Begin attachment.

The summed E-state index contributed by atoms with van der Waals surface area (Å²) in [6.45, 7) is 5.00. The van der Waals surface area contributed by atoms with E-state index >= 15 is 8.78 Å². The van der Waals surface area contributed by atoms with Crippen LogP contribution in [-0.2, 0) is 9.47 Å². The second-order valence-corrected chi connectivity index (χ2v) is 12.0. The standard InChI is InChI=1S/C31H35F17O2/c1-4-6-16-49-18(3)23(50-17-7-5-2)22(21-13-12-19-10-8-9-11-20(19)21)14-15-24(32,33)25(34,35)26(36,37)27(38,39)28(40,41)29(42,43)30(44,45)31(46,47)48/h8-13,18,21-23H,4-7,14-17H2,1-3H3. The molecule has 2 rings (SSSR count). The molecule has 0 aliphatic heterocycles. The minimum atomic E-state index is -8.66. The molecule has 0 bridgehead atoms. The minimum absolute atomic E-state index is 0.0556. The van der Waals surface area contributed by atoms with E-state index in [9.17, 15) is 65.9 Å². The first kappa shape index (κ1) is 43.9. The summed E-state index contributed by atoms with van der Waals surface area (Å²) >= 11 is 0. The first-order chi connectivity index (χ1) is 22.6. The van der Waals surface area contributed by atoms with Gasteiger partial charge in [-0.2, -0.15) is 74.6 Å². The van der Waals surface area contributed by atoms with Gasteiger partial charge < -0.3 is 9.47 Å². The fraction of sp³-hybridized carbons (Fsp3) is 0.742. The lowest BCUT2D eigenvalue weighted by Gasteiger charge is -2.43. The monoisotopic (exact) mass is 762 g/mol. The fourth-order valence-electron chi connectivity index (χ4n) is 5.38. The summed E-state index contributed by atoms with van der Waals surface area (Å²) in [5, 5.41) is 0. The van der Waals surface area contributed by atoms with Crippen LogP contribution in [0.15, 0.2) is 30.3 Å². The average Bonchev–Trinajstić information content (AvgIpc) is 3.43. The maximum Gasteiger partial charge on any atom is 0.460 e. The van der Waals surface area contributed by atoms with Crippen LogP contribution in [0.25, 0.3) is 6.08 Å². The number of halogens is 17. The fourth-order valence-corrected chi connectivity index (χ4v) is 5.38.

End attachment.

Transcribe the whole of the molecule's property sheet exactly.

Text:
The summed E-state index contributed by atoms with van der Waals surface area (Å²) in [6.45, 7) is 5.00. The van der Waals surface area contributed by atoms with E-state index >= 15 is 8.78 Å². The van der Waals surface area contributed by atoms with Crippen LogP contribution in [-0.2, 0) is 9.47 Å². The second-order valence-corrected chi connectivity index (χ2v) is 12.0. The standard InChI is InChI=1S/C31H35F17O2/c1-4-6-16-49-18(3)23(50-17-7-5-2)22(21-13-12-19-10-8-9-11-20(19)21)14-15-24(32,33)25(34,35)26(36,37)27(38,39)28(40,41)29(42,43)30(44,45)31(46,47)48/h8-13,18,21-23H,4-7,14-17H2,1-3H3. The molecule has 2 rings (SSSR count). The molecule has 0 aliphatic heterocycles. The minimum atomic E-state index is -8.66. The molecule has 0 bridgehead atoms. The minimum absolute atomic E-state index is 0.0556. The van der Waals surface area contributed by atoms with E-state index in [9.17, 15) is 65.9 Å². The first kappa shape index (κ1) is 43.9. The summed E-state index contributed by atoms with van der Waals surface area (Å²) >= 11 is 0. The first-order chi connectivity index (χ1) is 22.6. The van der Waals surface area contributed by atoms with Gasteiger partial charge in [-0.2, -0.15) is 74.6 Å². The van der Waals surface area contributed by atoms with Gasteiger partial charge < -0.3 is 9.47 Å². The fraction of sp³-hybridized carbons (Fsp3) is 0.742. The lowest BCUT2D eigenvalue weighted by Gasteiger charge is -2.43. The monoisotopic (exact) mass is 762 g/mol. The fourth-order valence-electron chi connectivity index (χ4n) is 5.38. The summed E-state index contributed by atoms with van der Waals surface area (Å²) in [5, 5.41) is 0. The van der Waals surface area contributed by atoms with Crippen LogP contribution in [0.15, 0.2) is 30.3 Å². The average Bonchev–Trinajstić information content (AvgIpc) is 3.43. The maximum Gasteiger partial charge on any atom is 0.460 e. The van der Waals surface area contributed by atoms with Crippen LogP contribution in [0.25, 0.3) is 6.08 Å². The number of halogens is 17. The fourth-order valence-corrected chi connectivity index (χ4v) is 5.38.